20 maggio 2008

Nel tempio degli hacker europei si parla di SDR

Chi riesce a capire il tedesco parlato (io faccio molta fatica), apprezzerà sicuramente questa chicca descritta da Harald Welte, famoso hacker tedesco (uno dei suoi progetti OpenMoko, puntava a realizzare uno smartphone free software). Harald è stato intervistato sul tema della SDR e della piattaforma GnuRadio USRP per i podcast realizzati dal mitico Chaos Computer Club, uno dei gruppi di attivisti del software più accreditati in Europa e nel mondo. Sono due ore di conversazione che potete trovare sul sito di ChaosRadio. La presentazione che segue è quella scritta di pugno da Welte sul suo blog.

Chaosradio on Software Defined Radio

I've had the pleasure of being invited to Chaosradio Express maker Tim Pritlove to talk about Software Defined Radio in general, and gnuradio plus USRP specifically. You can listen to the resulting 2+ hours of podcast (in German).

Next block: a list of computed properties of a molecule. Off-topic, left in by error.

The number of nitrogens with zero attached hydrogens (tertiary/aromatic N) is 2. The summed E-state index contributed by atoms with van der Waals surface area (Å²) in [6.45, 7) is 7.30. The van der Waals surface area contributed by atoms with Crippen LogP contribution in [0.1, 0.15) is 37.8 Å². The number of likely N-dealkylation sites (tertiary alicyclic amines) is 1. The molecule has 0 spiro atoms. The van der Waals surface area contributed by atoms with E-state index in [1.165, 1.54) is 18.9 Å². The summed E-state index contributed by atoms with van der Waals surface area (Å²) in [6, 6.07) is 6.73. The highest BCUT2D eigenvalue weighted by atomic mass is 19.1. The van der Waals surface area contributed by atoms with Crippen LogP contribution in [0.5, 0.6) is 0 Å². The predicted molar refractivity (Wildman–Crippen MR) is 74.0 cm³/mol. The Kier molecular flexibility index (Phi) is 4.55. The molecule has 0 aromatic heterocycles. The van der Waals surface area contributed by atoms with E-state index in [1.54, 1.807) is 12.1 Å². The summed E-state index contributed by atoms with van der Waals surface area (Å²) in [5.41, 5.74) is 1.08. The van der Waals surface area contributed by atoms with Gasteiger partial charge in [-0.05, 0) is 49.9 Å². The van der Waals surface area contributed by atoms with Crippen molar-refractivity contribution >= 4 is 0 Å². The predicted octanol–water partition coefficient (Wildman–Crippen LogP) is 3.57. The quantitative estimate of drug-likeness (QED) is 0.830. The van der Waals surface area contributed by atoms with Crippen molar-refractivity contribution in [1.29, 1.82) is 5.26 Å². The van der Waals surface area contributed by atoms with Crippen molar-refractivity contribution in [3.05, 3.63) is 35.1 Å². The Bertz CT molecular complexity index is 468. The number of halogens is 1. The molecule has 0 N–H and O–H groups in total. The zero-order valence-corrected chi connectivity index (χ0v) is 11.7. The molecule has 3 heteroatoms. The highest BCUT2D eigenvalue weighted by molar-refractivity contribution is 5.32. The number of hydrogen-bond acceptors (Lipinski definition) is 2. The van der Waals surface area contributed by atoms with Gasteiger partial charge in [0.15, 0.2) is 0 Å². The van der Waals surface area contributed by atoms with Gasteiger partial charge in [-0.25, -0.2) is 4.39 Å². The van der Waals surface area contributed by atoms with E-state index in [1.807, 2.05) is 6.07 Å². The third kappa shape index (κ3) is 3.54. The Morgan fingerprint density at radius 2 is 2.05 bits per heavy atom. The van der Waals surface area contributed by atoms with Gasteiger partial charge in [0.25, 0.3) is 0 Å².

It's been a great experience, and I have a good feeling that it was possible for us to explain this fairly detailed subject to our already at least moderately technical audience.
SDR is really hard since it combines aspects of traditional radio, i.e. physics of electric waves, electrical engineering both analog and digital, digital signal processing and software. The biggest part is really advanced mathematics, and at least from all the subjects that I've seen, it's probably the most direct and close-to-theory incarnation of applied math.
Luckily, a fairly high-level understanding of the algorithms and principles involved are already sufficient to do a lot, since most of the deep-down mathematical details of many algorithms have already been implemented as building blocks for gnuradio. Still, I assume the number of developers who are actually able to use gnuradio is far too low. If you're looking for an interesting field of software right now, I suggest going for digital signal processing. It's in every area of communications, ranging from analog modems over ISDN, DSL, WiFi, USB2, Bluetooth, GSM, UMTS, DECT, ZigBee, Ethernet, VoIP and probably any other communication technology that we use today.

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